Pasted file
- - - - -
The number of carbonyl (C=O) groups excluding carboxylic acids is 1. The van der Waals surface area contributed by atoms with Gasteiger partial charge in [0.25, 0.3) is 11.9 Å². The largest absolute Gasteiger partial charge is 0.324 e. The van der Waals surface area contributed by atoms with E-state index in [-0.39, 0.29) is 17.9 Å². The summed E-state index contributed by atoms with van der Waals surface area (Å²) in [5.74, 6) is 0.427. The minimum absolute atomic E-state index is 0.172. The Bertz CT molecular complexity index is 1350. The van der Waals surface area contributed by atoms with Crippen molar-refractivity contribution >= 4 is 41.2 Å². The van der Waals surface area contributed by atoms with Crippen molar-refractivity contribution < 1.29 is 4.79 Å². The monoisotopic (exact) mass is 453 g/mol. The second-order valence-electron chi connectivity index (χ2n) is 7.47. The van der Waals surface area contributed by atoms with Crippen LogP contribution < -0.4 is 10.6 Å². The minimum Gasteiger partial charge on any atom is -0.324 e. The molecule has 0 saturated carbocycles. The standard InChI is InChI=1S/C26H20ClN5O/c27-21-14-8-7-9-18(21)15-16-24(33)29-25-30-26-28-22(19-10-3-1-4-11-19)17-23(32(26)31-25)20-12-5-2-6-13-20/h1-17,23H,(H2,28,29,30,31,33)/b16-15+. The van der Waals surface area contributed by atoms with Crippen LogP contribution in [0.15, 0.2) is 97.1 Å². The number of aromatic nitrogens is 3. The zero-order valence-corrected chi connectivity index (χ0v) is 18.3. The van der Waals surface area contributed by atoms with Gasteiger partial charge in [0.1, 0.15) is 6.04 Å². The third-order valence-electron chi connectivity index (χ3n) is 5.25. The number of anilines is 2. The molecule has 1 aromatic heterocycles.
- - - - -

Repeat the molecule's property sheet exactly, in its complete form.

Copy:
The number of carbonyl (C=O) groups excluding carboxylic acids is 1. The van der Waals surface area contributed by atoms with Gasteiger partial charge in [0.25, 0.3) is 11.9 Å². The largest absolute Gasteiger partial charge is 0.324 e. The van der Waals surface area contributed by atoms with E-state index in [-0.39, 0.29) is 17.9 Å². The summed E-state index contributed by atoms with van der Waals surface area (Å²) in [5.74, 6) is 0.427. The minimum absolute atomic E-state index is 0.172. The Bertz CT molecular complexity index is 1350. The van der Waals surface area contributed by atoms with Crippen molar-refractivity contribution >= 4 is 41.2 Å². The van der Waals surface area contributed by atoms with Crippen molar-refractivity contribution < 1.29 is 4.79 Å². The monoisotopic (exact) mass is 453 g/mol. The second-order valence-electron chi connectivity index (χ2n) is 7.47. The van der Waals surface area contributed by atoms with Crippen LogP contribution < -0.4 is 10.6 Å². The minimum Gasteiger partial charge on any atom is -0.324 e. The molecule has 0 saturated carbocycles. The standard InChI is InChI=1S/C26H20ClN5O/c27-21-14-8-7-9-18(21)15-16-24(33)29-25-30-26-28-22(19-10-3-1-4-11-19)17-23(32(26)31-25)20-12-5-2-6-13-20/h1-17,23H,(H2,28,29,30,31,33)/b16-15+. The van der Waals surface area contributed by atoms with Crippen LogP contribution in [0.15, 0.2) is 97.1 Å². The number of aromatic nitrogens is 3. The zero-order valence-corrected chi connectivity index (χ0v) is 18.3. The van der Waals surface area contributed by atoms with Gasteiger partial charge in [0.1, 0.15) is 6.04 Å². The third-order valence-electron chi connectivity index (χ3n) is 5.25. The number of anilines is 2. The molecule has 1 aromatic heterocycles.